How Wolves Change Rivers
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1. A trophic cascade...
...finishes on top of the food chain.
...is an ecological process which starts at the top of the food chain and tumbles all the way down to the bottom.
2. The reintroduction of wolves to Yellowstone Park is an example of a trophic cascade.
3. Yellowstone National Park is in...
4. Wolves were reintroduced in Yellowstone in the...
5. Wolves kill.... species of animals.
6. Before wolves arrived - they had been absent for 70 years - the number of deer ...
had remained relatively consistent.
had increased year after year.
7. There were so many deer that they greatly reduced the amount of vegetation in the park by....
8. When wolves arrived, even though they were few in number, they ...
changed the behavior of the deer.
ate the deer.
started to protect the other animals
9. With the arrival of wolves, the deer...
started to stay away from certain parts of the park - the places where they could be trapped most easily.
started going to other places in the park - the valleys
and the gorges.
didn't go to the places that started to regenerate.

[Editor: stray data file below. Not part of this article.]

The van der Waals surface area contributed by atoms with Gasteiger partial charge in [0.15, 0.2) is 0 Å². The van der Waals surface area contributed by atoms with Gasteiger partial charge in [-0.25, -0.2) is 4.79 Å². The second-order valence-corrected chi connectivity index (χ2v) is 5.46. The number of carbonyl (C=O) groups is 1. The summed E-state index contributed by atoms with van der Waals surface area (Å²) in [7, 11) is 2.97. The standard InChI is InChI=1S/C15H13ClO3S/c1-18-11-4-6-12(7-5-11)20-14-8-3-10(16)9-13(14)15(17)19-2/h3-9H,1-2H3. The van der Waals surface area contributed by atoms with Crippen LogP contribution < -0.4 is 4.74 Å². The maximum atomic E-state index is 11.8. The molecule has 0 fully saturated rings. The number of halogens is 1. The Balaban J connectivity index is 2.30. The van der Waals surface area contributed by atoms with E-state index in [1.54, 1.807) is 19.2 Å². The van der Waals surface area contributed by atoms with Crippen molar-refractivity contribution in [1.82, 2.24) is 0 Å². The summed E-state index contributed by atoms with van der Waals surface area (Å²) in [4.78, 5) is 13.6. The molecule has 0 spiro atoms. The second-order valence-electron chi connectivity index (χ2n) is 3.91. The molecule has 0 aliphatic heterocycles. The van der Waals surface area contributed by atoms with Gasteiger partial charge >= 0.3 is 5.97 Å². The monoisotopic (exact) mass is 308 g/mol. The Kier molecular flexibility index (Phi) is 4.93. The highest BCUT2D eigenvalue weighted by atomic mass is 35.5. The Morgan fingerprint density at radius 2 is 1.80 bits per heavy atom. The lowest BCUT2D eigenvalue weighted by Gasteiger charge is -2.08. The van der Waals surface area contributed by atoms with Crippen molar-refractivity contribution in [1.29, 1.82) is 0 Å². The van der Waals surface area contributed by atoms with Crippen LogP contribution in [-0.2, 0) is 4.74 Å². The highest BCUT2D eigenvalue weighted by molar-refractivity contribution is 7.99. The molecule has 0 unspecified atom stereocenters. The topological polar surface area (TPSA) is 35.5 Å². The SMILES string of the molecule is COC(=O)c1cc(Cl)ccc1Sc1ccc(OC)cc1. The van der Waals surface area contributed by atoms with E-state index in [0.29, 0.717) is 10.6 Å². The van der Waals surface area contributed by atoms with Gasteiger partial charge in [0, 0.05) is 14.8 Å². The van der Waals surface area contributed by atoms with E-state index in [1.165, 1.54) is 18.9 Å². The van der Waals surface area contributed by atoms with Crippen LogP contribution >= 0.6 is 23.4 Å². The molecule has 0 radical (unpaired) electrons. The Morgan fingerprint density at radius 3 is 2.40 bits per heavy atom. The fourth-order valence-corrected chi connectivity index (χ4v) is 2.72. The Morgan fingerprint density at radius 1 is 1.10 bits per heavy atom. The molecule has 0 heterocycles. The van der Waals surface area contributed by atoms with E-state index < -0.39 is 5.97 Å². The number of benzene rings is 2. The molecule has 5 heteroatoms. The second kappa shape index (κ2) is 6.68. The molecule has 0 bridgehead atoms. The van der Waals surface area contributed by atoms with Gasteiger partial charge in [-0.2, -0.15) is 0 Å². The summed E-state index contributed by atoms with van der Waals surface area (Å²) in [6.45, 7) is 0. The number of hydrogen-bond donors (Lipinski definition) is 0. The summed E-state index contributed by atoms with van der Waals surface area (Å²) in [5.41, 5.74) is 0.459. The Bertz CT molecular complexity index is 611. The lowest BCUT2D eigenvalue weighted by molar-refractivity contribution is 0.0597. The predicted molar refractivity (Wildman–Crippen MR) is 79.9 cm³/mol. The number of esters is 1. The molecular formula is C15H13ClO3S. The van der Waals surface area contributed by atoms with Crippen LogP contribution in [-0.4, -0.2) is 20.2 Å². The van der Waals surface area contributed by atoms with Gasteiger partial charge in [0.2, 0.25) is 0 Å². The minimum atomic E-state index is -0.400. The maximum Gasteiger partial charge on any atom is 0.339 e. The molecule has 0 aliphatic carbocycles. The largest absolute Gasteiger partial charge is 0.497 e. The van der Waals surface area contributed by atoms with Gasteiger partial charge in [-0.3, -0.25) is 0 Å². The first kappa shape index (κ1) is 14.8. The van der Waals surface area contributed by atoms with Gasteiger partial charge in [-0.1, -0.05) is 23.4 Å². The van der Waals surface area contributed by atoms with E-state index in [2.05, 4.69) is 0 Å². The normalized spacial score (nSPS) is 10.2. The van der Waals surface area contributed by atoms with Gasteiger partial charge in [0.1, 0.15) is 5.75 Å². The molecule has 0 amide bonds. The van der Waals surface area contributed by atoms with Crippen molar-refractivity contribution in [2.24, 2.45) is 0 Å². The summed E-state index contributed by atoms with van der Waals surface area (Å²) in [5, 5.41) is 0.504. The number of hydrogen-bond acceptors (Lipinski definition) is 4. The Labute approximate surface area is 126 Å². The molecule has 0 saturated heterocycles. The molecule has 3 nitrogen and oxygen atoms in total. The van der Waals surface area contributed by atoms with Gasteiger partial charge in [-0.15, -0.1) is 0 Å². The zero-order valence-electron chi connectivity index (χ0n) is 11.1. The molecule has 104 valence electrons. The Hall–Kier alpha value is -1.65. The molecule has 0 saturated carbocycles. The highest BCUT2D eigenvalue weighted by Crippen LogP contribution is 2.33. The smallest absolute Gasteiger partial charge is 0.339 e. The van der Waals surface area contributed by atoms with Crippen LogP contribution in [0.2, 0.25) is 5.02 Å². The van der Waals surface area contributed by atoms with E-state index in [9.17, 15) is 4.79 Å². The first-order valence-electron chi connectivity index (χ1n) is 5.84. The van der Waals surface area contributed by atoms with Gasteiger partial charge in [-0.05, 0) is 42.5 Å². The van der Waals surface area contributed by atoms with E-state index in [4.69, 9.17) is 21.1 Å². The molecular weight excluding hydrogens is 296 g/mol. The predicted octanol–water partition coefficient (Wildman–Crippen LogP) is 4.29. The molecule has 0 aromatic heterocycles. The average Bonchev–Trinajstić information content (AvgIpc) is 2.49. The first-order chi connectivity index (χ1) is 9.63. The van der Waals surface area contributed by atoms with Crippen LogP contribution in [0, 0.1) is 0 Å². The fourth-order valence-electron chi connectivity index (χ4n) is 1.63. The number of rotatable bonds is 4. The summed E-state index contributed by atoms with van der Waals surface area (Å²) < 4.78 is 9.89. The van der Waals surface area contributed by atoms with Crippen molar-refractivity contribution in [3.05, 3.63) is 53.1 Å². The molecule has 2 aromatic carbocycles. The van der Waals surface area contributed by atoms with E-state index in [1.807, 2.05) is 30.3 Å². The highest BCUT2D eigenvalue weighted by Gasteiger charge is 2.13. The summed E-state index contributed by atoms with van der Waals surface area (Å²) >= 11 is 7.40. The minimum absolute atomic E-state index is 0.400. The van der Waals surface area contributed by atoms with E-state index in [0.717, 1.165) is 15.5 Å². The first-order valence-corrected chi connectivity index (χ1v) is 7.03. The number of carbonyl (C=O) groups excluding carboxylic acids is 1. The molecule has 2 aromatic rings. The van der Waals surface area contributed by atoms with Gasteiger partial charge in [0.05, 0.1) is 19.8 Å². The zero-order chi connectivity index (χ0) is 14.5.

10. Why did the number of birds increase greatly?
The wolves killed the animals that eat birds.
Since the deer were gone, the birds felt protected.
Since the deer weren't eating the vegetation, the plants and trees grew, which provided habitat for the birds.
11. The number of other species decreased.
12. The number of bears increased.
13. How did the rivers change?
The rivers became cleaner - which is great for wildlife.
The rivers meandered less - which means they
curved and bent less often.
The shape of the rivers changed more often - which
benefitted the wildlife.
14. Why do they say that wolves changed the rivers?
Because they killed the beavers, so the rivers
flowed more rapidly.
Because they scared away the deer, so the forests grew
and prevented erosion.